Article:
During the 2008-09 academic year, SLCC began a process of updating and improving its general education program to make it more relevant to students' futures as both workers and citizens. After several years in which faculty members translated the college-level learning outcomes to program and course levels, SLCC added a requirement that, starting in summer 2010, all students would complete a general education electronic portfolio that would help them think intentionally about general education. "We want students to think about general education as a coherent part of their education," Hubert explains. "We have the cafeteria menu approach, and students see general education as a list of checkboxes to complete. We want them to lose that mentality and connect their courses and the learning outcomes." The e-portfolios provide a place for students to collect artifacts demonstrating their mastery of each of the college's learning outcomes, and the reflective writing samples explain students' learning processes. It was a natural step to require that each Gen Ed course produce a signature assignment to be included in the e-portfolio, Hubert says, as many faculty members were already assigning projects that had most of the hallmarks of signature assignments.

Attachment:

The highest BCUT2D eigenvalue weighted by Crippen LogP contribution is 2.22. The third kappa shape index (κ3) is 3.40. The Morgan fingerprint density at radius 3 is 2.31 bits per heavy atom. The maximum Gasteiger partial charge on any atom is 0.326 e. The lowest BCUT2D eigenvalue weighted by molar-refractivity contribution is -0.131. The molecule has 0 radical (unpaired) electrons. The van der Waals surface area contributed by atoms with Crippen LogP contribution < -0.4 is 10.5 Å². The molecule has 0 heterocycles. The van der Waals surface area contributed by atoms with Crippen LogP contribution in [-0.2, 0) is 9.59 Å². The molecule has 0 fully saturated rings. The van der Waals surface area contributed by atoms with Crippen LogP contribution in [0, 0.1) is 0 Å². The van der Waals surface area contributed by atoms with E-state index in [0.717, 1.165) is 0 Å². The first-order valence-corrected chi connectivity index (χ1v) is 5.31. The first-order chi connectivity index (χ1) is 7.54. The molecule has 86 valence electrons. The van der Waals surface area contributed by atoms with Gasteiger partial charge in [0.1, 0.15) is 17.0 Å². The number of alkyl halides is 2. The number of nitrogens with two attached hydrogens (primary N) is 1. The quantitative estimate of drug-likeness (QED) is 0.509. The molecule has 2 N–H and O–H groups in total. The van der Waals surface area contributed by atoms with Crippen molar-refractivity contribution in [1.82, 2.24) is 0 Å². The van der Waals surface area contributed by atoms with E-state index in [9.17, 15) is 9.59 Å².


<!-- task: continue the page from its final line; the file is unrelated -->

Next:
Hubert and his colleagues working on the new e-portfolio requirement wanted to allow faculty as much autonomy as possible in designing their signature assignments, so only a few guidelines exist: Signature assignments must address at least two learning outcomes, must include reflection, and must demonstrate a real-world—not just theoretical—application of disciplinary knowledge. Beyond that, faculty members have free rein to design signature assignments that fit their own goals for students' learning in the course. So while a traditional exam or quiz can't count as a signature assignment, many other types of assignments can. Hubert's political science assignment about campaign finance analysis includes disciplinary knowledge (outcome 1), written communication (outcome 2) and quantitative literacy (outcome 3). "This is not an "additional" assignment that I had to add just to satisfy the e-portfolio requirement—that was important to us," Hubert says. "These signature assignments are often things faculty are already doing."